Both networks can interact directly with the original post. It’s not an isolated duplicate. And while it’ll display as a link on Mastodon, the network will funnel actions back to Plume. Someone who sees it on Mastodon can reply there, and the conversation will appear both on their Mastodon timeline and the comment thread on the originalpost. And I think that’s awesome.

Originally posted on Fediverse.Blog., and cross-posted the old-fashioned way. You can follow my main Mastodon account,@KelsonV@Wandering.Shop.

LOLSpam Returns as a Super-Simple Mastodon Bot

Back when I was comparing social media archives, I considered resurrecting my old LOLspam project as a Mastodon bot. I never quite got around to it, partly because I was able to do most of what I wanted to automate using IFTTT, so I stopped investigating that last 5%.

Last night, I threw together a quick and dirty bot to post a random item from a text file in about 20 minutes.

Then I spent three hours going through the Twitter archive for @LOL_Spam, pulling out jokes that are too dated or cringeworthy. (I hope I didn’t miss any. It was midnight by the time I finished, and I was really tired!)

This morning I modified the script to take a second file as a queue for new items.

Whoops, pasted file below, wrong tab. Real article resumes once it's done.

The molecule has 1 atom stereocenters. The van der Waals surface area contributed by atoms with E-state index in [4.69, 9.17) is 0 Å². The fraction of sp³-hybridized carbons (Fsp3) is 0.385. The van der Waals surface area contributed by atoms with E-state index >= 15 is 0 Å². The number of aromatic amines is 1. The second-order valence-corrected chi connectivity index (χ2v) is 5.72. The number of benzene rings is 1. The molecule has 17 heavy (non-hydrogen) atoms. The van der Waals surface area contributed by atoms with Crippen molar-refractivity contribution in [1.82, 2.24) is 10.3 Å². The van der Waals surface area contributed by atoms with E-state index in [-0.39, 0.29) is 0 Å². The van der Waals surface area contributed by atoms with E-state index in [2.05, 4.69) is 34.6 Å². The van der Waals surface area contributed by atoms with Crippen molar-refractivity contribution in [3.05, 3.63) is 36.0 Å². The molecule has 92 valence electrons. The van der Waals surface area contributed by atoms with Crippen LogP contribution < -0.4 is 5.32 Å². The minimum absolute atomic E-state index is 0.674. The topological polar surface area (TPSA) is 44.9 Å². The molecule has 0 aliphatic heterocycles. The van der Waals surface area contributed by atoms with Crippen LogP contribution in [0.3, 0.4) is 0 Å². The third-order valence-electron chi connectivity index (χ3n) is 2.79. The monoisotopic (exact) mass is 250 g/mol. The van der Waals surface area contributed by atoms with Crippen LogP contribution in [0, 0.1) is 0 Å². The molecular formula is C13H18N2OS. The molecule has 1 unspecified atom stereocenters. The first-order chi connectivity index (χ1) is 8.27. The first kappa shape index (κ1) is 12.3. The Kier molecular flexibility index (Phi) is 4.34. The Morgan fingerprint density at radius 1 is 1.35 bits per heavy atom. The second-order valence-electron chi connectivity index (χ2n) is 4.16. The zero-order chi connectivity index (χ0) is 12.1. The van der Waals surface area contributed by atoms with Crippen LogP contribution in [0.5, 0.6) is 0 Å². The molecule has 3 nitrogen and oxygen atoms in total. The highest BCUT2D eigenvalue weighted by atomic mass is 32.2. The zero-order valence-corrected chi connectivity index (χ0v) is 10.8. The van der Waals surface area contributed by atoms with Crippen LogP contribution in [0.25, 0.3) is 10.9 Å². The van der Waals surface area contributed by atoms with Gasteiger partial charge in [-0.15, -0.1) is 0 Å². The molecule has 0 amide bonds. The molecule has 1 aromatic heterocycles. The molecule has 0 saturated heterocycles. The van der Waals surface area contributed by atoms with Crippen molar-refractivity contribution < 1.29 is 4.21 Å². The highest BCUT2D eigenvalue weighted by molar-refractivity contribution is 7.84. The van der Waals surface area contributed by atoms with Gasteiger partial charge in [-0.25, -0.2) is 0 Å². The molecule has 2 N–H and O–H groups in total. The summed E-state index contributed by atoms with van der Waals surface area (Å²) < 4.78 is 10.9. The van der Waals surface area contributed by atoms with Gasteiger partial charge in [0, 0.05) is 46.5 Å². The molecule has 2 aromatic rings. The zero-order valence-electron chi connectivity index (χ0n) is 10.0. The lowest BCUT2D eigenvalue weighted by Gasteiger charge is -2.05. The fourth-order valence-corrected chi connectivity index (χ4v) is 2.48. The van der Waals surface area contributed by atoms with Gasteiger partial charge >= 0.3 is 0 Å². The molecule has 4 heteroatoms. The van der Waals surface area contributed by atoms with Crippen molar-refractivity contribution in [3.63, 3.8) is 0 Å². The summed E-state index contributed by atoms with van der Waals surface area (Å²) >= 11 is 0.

• I can add new items to the queue file as I find them.
  • It’ll post from the queue on a schedule (using cron).
  • When it uses up the queue, it returns to posting random posts from the archive.

If you’re interested in funny/odd spam subjects (and you’re OK with swearing and occasional lewdness), check out @LOLspam@BotsIn.Space. You can follow from any Mastodon or other Fediverse account.

The script itself is called fedbotrandom. I wrote it in Perl, using text files, so I could just put it in cron on any *nix box instead of worrying about language/database support or installing a runtime or DB engine. I’ve made it really simple on purpose, and while I do plan on writing some better error handling when I have time, It’s already more complex than I wanted it to be!

You can find me on Mastodon at @KelsonV@Wandering.shop.